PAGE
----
Mideo: “At first a lot of the comments were threats and personal attacks, which only strengthened the points of my work, but lately, some arguments are [shaping up], and personal attacks are dwindling down with more substantial arguments. I see everything as positive and the comments on blogs, social networking sites, and other media as an extension of the work in CCP in a newer context. This might be similar to how an artwork behaves and changes when transform to a document such as photograph and video. It is another kind of experience in perceiving the work. A lot of artists and people from the creative industry from here and foreign countries are now showing their support.”

Q:  “With this controversy, what would you say are the prevailing or dominant attitudes in the country when it comes to works that touch on religious matters?”

Mideo: “That’s where I started trying to understand the making of the sacred and how the people contribute to that. Then I reconstruct it with parallel meanings relevant to our life as people. It really depends on the audience how they perceive the images, there are various reactions of course.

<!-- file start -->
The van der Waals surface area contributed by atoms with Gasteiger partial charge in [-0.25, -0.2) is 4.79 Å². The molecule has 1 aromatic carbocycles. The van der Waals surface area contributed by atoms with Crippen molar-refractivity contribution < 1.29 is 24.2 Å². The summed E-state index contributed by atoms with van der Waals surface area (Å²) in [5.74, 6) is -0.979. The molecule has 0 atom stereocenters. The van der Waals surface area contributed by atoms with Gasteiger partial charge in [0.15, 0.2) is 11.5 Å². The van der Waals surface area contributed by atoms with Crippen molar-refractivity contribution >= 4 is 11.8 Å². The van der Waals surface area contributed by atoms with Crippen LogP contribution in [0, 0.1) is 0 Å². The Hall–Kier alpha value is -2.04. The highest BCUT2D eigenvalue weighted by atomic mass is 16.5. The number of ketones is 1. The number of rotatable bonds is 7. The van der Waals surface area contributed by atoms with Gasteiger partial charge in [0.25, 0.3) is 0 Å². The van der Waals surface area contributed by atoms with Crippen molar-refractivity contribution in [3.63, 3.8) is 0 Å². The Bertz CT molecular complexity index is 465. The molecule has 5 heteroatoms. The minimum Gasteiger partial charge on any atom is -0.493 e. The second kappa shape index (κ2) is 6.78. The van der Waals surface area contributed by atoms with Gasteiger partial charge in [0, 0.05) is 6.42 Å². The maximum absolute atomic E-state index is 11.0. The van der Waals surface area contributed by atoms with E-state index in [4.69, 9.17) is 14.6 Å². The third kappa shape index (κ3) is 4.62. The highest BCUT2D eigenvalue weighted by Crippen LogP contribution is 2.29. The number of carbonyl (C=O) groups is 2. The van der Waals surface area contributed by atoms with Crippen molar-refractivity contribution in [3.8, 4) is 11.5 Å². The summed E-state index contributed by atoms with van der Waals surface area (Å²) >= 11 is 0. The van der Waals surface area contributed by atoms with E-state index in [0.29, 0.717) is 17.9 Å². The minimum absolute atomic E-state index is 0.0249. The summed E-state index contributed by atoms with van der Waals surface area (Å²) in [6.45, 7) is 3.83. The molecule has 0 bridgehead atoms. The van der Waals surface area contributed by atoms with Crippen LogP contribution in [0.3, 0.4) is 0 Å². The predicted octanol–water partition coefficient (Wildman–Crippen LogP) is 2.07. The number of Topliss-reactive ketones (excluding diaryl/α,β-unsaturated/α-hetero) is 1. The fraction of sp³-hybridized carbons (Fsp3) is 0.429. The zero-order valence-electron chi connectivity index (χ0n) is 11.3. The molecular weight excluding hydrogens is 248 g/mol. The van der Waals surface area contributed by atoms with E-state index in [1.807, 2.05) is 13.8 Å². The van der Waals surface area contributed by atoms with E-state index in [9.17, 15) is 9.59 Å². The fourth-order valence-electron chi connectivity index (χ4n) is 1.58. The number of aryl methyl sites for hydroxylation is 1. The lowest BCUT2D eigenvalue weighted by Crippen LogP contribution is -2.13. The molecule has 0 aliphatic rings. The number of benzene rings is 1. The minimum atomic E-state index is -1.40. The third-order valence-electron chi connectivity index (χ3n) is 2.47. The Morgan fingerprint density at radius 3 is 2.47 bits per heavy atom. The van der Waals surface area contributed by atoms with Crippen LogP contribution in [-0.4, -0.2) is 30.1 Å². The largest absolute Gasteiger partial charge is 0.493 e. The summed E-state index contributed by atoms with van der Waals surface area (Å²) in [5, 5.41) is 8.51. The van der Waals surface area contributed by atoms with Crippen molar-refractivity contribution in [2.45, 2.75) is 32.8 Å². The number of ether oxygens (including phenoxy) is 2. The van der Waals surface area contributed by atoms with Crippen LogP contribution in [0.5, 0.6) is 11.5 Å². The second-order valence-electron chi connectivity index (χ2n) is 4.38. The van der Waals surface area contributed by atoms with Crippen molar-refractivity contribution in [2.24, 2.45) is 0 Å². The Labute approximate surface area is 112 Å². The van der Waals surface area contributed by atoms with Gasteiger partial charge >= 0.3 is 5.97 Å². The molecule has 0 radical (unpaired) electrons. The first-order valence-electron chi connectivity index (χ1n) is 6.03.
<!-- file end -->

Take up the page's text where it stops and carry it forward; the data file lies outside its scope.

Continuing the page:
“Most of the people who reacted violently haven’t seen the actual work nor tried to read the signifiers more. Or some saw it first on TV where it already directed them to where they will focus their mind upon seeing the images. They are in another context and not in the context of an art space wherein the experience they will gain is open for critical discourse.

“One integral part is we are so afraid to use the phallic, whereas it is part of our ancient culture. Even in our own language it is a taboo to mention it.”

Q:  “Would you do this again—continue creating these kinds of works?”

Mideo: “The worst thing for an individual is to be affected by intimidation and stop doing the things he believes in.”